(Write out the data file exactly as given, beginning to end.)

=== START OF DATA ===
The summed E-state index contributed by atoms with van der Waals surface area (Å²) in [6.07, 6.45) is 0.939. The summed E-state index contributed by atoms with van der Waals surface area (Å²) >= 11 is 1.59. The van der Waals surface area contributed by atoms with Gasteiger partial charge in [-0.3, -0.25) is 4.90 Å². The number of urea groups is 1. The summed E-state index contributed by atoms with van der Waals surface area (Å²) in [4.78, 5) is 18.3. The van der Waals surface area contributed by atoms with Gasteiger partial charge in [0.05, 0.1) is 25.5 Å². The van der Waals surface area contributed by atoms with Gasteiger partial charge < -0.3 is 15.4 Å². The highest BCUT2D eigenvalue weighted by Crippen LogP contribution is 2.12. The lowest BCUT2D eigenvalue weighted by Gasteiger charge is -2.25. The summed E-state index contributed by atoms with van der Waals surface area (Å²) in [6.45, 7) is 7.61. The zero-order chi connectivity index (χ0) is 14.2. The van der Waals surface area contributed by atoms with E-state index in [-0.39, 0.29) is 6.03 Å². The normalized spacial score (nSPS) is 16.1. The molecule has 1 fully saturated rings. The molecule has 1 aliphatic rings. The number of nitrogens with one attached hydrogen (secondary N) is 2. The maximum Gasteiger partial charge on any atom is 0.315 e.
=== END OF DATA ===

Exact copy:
The summed E-state index contributed by atoms with van der Waals surface area (Å²) in [6.07, 6.45) is 0.939. The summed E-state index contributed by atoms with van der Waals surface area (Å²) >= 11 is 1.59. The van der Waals surface area contributed by atoms with Gasteiger partial charge in [-0.3, -0.25) is 4.90 Å². The number of urea groups is 1. The summed E-state index contributed by atoms with van der Waals surface area (Å²) in [4.78, 5) is 18.3. The van der Waals surface area contributed by atoms with Gasteiger partial charge in [0.05, 0.1) is 25.5 Å². The van der Waals surface area contributed by atoms with Gasteiger partial charge < -0.3 is 15.4 Å². The highest BCUT2D eigenvalue weighted by Crippen LogP contribution is 2.12. The lowest BCUT2D eigenvalue weighted by Gasteiger charge is -2.25. The summed E-state index contributed by atoms with van der Waals surface area (Å²) in [6.45, 7) is 7.61. The zero-order chi connectivity index (χ0) is 14.2. The van der Waals surface area contributed by atoms with E-state index in [-0.39, 0.29) is 6.03 Å². The normalized spacial score (nSPS) is 16.1. The molecule has 1 fully saturated rings. The molecule has 1 aliphatic rings. The number of nitrogens with one attached hydrogen (secondary N) is 2. The maximum Gasteiger partial charge on any atom is 0.315 e.